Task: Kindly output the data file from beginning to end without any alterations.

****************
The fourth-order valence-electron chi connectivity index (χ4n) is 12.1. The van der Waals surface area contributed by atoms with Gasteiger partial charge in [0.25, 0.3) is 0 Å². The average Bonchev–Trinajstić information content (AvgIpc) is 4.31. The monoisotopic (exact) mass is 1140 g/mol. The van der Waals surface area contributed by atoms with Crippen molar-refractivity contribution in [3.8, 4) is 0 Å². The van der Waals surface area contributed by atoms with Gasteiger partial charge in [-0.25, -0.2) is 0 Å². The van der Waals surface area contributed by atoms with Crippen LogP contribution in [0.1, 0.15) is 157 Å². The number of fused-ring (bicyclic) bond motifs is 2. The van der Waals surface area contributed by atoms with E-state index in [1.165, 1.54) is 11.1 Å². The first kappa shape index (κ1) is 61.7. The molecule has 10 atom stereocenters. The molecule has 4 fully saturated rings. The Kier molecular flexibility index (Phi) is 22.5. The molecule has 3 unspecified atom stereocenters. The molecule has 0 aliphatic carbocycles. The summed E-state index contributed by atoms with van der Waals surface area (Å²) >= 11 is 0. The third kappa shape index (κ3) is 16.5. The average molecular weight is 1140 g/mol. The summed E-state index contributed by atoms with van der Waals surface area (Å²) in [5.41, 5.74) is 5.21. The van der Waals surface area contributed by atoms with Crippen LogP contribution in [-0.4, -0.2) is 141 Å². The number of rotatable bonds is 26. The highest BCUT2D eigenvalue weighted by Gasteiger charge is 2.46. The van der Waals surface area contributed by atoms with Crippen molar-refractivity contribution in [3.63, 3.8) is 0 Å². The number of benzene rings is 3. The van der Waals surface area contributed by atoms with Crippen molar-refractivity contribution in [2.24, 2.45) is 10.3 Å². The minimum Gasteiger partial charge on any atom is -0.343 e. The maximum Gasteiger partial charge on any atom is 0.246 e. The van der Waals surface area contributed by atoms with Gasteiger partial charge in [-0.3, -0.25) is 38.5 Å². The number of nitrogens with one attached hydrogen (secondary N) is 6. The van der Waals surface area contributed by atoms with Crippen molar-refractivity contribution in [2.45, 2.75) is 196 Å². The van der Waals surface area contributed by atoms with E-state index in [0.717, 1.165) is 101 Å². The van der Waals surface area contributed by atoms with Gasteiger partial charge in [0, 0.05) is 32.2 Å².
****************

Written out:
The fourth-order valence-electron chi connectivity index (χ4n) is 12.1. The van der Waals surface area contributed by atoms with Gasteiger partial charge in [0.25, 0.3) is 0 Å². The average Bonchev–Trinajstić information content (AvgIpc) is 4.31. The monoisotopic (exact) mass is 1140 g/mol. The van der Waals surface area contributed by atoms with Crippen molar-refractivity contribution in [3.8, 4) is 0 Å². The van der Waals surface area contributed by atoms with Gasteiger partial charge in [-0.25, -0.2) is 0 Å². The van der Waals surface area contributed by atoms with Crippen LogP contribution in [0.1, 0.15) is 157 Å². The number of fused-ring (bicyclic) bond motifs is 2. The van der Waals surface area contributed by atoms with E-state index in [1.165, 1.54) is 11.1 Å². The first kappa shape index (κ1) is 61.7. The molecule has 10 atom stereocenters. The molecule has 4 fully saturated rings. The Kier molecular flexibility index (Phi) is 22.5. The molecule has 3 unspecified atom stereocenters. The molecule has 0 aliphatic carbocycles. The summed E-state index contributed by atoms with van der Waals surface area (Å²) >= 11 is 0. The third kappa shape index (κ3) is 16.5. The average molecular weight is 1140 g/mol. The summed E-state index contributed by atoms with van der Waals surface area (Å²) in [5.41, 5.74) is 5.21. The van der Waals surface area contributed by atoms with Crippen LogP contribution in [-0.4, -0.2) is 141 Å². The number of rotatable bonds is 26. The highest BCUT2D eigenvalue weighted by Gasteiger charge is 2.46. The van der Waals surface area contributed by atoms with Crippen molar-refractivity contribution in [3.63, 3.8) is 0 Å². The number of benzene rings is 3. The van der Waals surface area contributed by atoms with Crippen molar-refractivity contribution in [2.24, 2.45) is 10.3 Å². The minimum Gasteiger partial charge on any atom is -0.343 e. The maximum Gasteiger partial charge on any atom is 0.246 e. The van der Waals surface area contributed by atoms with Gasteiger partial charge in [-0.3, -0.25) is 38.5 Å². The number of nitrogens with one attached hydrogen (secondary N) is 6. The van der Waals surface area contributed by atoms with Crippen molar-refractivity contribution in [2.45, 2.75) is 196 Å². The van der Waals surface area contributed by atoms with E-state index in [0.717, 1.165) is 101 Å². The van der Waals surface area contributed by atoms with Gasteiger partial charge in [0, 0.05) is 32.2 Å².